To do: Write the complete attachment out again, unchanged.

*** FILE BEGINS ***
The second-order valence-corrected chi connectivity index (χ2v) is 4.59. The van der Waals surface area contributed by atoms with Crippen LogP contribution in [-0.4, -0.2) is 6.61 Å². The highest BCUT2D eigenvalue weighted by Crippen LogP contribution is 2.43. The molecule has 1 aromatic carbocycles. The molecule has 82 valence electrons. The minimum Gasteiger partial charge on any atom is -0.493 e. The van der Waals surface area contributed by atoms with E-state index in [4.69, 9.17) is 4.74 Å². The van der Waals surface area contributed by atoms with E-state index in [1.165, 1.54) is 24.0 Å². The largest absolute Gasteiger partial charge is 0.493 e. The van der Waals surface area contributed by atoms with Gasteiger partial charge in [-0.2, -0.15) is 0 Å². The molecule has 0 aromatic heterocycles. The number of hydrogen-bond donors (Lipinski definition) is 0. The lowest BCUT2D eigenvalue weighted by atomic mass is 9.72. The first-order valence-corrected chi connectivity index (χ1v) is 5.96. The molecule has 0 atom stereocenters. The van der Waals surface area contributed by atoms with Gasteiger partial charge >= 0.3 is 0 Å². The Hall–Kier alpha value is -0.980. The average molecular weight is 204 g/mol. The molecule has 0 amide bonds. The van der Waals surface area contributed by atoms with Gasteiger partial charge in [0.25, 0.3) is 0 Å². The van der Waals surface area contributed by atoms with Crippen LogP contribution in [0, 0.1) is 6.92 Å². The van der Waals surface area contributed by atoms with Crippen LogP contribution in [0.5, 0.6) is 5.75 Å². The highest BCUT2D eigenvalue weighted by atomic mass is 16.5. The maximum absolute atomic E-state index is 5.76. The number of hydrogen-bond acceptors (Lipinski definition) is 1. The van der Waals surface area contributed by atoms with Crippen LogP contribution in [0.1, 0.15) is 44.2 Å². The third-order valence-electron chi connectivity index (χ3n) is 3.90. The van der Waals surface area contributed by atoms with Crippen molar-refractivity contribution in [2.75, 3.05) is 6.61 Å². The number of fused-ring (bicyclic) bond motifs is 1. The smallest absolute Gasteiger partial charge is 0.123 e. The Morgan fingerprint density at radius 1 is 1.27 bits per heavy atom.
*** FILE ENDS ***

The second-order valence-corrected chi connectivity index (χ2v) is 4.59. The van der Waals surface area contributed by atoms with Crippen LogP contribution in [-0.4, -0.2) is 6.61 Å². The highest BCUT2D eigenvalue weighted by Crippen LogP contribution is 2.43. The molecule has 1 aromatic carbocycles. The molecule has 82 valence electrons. The minimum Gasteiger partial charge on any atom is -0.493 e. The van der Waals surface area contributed by atoms with E-state index in [4.69, 9.17) is 4.74 Å². The van der Waals surface area contributed by atoms with E-state index in [1.165, 1.54) is 24.0 Å². The largest absolute Gasteiger partial charge is 0.493 e. The van der Waals surface area contributed by atoms with Gasteiger partial charge in [-0.2, -0.15) is 0 Å². The molecule has 0 aromatic heterocycles. The number of hydrogen-bond donors (Lipinski definition) is 0. The lowest BCUT2D eigenvalue weighted by atomic mass is 9.72. The first-order valence-corrected chi connectivity index (χ1v) is 5.96. The molecule has 0 atom stereocenters. The van der Waals surface area contributed by atoms with Gasteiger partial charge >= 0.3 is 0 Å². The Hall–Kier alpha value is -0.980. The average molecular weight is 204 g/mol. The molecule has 0 amide bonds. The van der Waals surface area contributed by atoms with Gasteiger partial charge in [0.25, 0.3) is 0 Å². The van der Waals surface area contributed by atoms with Crippen LogP contribution in [0, 0.1) is 6.92 Å². The van der Waals surface area contributed by atoms with Crippen LogP contribution in [0.5, 0.6) is 5.75 Å². The highest BCUT2D eigenvalue weighted by atomic mass is 16.5. The maximum absolute atomic E-state index is 5.76. The number of hydrogen-bond acceptors (Lipinski definition) is 1. The van der Waals surface area contributed by atoms with Crippen LogP contribution in [0.1, 0.15) is 44.2 Å². The third-order valence-electron chi connectivity index (χ3n) is 3.90. The van der Waals surface area contributed by atoms with Crippen molar-refractivity contribution in [2.75, 3.05) is 6.61 Å². The number of fused-ring (bicyclic) bond motifs is 1. The smallest absolute Gasteiger partial charge is 0.123 e. The Morgan fingerprint density at radius 1 is 1.27 bits per heavy atom.